Finally, in June of 1984, with plenty of encouragement from the "guru" she had been devoting herself to, namely one Kirtanananda "Swami," my wife decided to leave me to devote her life to him, even though I have two baby boys by her. At the time, I knew very little about Kirtanananda, so I was a little cautious about openly criticizing him for his interference in my marriage. The fact that his "disciples" have more weapons than brains also discouraged me from openly challenging him. My wife also knew very little about him, except for the hype that's drilled into all the gullible guru-pies at his camp, such as, "He's the oldest and first sannyasa disciple of Prabhupada" or, "He built Prabhupada's Palace, so he must be a pure saint." That kind of stuff. In effect, neither of us really knew anything about him at all, so she agreed that I would go to LA and do some research, and if I found out anything suspicious, I would let her know. She said she would then join me if that was the case.

I agreed to rejoin her at Kirtanananda's camp if his slate was clean. Foolishly, I thought that she was sincere in this arrangement.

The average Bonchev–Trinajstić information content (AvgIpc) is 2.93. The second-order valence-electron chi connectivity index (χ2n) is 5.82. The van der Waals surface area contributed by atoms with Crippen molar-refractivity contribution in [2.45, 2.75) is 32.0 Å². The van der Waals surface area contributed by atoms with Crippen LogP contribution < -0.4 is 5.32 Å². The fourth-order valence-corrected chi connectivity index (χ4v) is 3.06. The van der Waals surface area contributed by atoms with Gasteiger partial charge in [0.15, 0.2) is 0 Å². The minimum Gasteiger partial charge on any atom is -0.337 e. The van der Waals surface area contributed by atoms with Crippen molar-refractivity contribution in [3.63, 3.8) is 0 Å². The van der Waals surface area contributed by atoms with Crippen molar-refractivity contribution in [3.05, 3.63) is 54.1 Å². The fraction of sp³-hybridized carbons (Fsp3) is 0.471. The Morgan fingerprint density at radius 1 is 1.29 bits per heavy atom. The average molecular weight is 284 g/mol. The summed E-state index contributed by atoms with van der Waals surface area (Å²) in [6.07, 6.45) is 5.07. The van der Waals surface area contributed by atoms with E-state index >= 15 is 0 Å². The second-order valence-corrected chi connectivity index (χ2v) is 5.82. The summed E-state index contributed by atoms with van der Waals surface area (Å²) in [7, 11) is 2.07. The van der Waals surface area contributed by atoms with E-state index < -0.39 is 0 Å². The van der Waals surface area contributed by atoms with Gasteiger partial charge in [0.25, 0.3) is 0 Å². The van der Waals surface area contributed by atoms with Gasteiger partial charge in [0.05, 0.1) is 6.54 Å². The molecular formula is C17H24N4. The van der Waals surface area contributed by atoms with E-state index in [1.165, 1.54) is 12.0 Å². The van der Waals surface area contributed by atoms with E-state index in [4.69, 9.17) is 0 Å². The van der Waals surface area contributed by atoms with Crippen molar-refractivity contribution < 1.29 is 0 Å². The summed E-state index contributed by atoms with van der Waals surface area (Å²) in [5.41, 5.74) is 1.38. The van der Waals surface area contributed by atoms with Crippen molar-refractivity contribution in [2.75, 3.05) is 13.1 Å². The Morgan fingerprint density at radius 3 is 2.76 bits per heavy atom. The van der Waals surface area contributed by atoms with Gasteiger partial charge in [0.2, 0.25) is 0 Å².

Little did I know that before the dust of my tires had settled on the road, she had already been allotted to satisfy the carnal desires of one of Kirtanananda's loyalists, Raghunatha, a man so desperate for sex that he had been grabbing devotee women's breasts and thighs, even though they were married. Kirtanananda requires many women for these loyal and hard working men like Raghunatha, who want more from life than simply work. Since Kirtanananda could see that I was not one of his blind loyalists ("Sulocana, you are just not my man") he naturally had no use for me. But his unmarried and agitated workers would be very pleased with someone like my wife. After all, how long can a young man be satisfied simply with the peephole into the ladies' toilet in the temple building there? So, when my wife expressed to Kirtanananda a desire to stay at New Vrndavana, despite my intention to leave, he didn't hesitate to tell her, "That's all right, let him go. I'll take care of you." It never even dawned on him to counsel us, which is of course the duty of the leader of a real religious community. Having been a lifelong homosexual, and repulsed by women, "Well boys, get out the incense, it's fish night" (Kirtanananda Swami thinks women smell like fish), he could hardly counsel couples in moral obligations, even if he wanted to. But, despite his personal feelings, he needs women for his heterosexual men who eventually leave him if he doesn't supply them a sex partner. So, being a British citizen and somewhat cultured, at least by New Vrndavana standards, my wife was a prize catch for him. Unfortunately, I had found out all these things too late.